Texas Imam Omar Suleiman: “Families Belong Together, Not in Jail”

On Saturday, June 30th, Los Angeles showed up for immigrant families across the country. An unprecedented crowd of 70,000 rallied at City Hall because they believe #FamiliesBelongTogether. They rallied for the rights of over 2000 migrant children (and counting), including an infant, being held in detention camps across the nation. Separated from their parents, the children are sitting in literal cages lining “glass and tire” warehouses.

Organizations like RAICES and the ACLU are waging legal battles to reunite the children with their parents, adults who are typically deported back to the violence they fled in their home countries, denied asylum despite valid indications of fearful situations back home. So far, 500 of the originally 2300 unaccompanied migrant children have been reunited with their parents, according to the Associated Press. This month a California federal judge ordered that the children be reunited with their parents within 30 days, in response to Trump’s “zero-tolerance” policy.

One of the speakers who addressed the crowd was Imam Omar Suleiman, an scholar from Dallas, Texas, who carried with him a strong “message of unity.” Imam Suleiman represented the Muslim contingent group at the rally, organized by the Council on American-Islamic Relations’ Greater Los Angeles Chapter (CAIR-LA).

“The US separates children from families all the time, with drones, bullets, and these detention centers,” said Suleiman. “We have to resist that. We are one human family. Keep our human family together.”

Although a religious leader, or rather because he is a religious leader, Suleiman is not afraid to ‘get his white thobe dirty’ in the fight for political justice. At 6’5”, Suleiman was the only protester tall enough to reach the (soundproof and tinted) windows of a bus filled with migrant children, a tender moment in which Suleiman held his hand to the hands of children being separated from their families, at a detention center in Texas. He compared the difficult situation of these children to those in the Syrian refugee camps, and stated that while the Syrian children in camps are allowed to at least communicate and connect with visitors, migrant children in the U.S. are not even allowed to speak to reporters.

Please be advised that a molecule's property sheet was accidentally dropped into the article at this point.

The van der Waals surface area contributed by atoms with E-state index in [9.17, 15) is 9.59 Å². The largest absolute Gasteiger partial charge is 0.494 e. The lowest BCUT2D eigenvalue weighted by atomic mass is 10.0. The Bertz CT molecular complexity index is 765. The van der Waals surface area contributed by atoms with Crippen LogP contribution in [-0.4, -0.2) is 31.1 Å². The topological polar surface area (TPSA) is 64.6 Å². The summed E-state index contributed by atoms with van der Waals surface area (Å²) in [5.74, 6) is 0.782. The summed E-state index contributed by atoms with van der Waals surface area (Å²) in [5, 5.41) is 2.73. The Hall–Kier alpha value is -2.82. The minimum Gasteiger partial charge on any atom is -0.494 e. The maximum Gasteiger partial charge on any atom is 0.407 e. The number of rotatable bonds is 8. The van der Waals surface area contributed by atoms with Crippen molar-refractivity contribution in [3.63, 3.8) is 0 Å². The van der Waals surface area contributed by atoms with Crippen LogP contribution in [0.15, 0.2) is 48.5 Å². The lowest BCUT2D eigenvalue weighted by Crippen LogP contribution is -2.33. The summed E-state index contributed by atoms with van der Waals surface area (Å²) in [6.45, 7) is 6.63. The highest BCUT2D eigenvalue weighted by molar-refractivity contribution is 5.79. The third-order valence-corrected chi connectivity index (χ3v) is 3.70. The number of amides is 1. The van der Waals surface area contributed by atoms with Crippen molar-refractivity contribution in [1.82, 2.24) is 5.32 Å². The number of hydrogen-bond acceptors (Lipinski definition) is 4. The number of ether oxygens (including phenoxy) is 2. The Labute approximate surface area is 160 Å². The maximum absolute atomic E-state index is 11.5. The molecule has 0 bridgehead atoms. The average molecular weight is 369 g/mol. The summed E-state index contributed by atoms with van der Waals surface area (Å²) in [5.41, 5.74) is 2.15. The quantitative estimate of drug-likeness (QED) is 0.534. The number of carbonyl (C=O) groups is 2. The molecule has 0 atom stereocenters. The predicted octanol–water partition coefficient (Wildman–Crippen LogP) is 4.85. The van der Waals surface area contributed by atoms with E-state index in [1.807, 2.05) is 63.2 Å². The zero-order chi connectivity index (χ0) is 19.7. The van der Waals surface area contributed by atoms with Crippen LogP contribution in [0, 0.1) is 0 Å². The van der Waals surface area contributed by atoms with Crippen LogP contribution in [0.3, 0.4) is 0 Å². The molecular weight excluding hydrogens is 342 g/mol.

Although CAIR-LA is primarily combatting the U.S. Supreme Court’s marginal decision to allow the Muslim Ban, they encouraged Muslim Americans to attend the “Families Belong Together: Freedom for Immigrants” rally and march. CAIR-LA co-sponsored the rally because they believe that “families belong together, not in jail.”

CAIR-LA members, like policy manager Asmaa Ahmed, are fundraising and protesting to fight the Muslim Ban, which denies people from war-torn countries like Syria and Yemen from entering the US. Last week they held a community forum with ACLU to discuss the ban.

I was proud to be a part of the movement fighting for children’s justice, myself. Although I marched with the Muslim contingent, as a Mexican- American, I have personal ties to the child migrant issue. Regardless of heritage, however, this issue should be important to all citizens and residents of this country because it’s a “threat to American values,” explains Suleiman.

Suleiman hoped the rally would show people not to be complacent. For those moderate Americans that sympathize but are not yet actively voicing their concerns to the government, Suleiman implores us to continually “confront” them with the painful events that are taking place, as Martin Luther King, Jr. did at Selma. He reminded us that Trump bans immigrants from “shithole” countries as he calls them, which are partly in that condition because the US keeps “defecating” on them.

Other speakers included Melody Minuet Klingenfuss, a youth organizer for CHIRLA and the California Dream Network, who, as an undocumented Guatemalan immigrant, said she represented the young children in the camps; and Black Eyed Peas’ Taboo.

After marching with the crowd down Main Street from Central to Broadway, my legs ached and my throat was parched. But as I cooled off with a cup of water, I wondered if the kids in the detention center were able to do the same. We showed up at the rally to be their voice. And with 70,000 attendees, Los Angeles roared.

[Photo Credit: Samar Hadrous]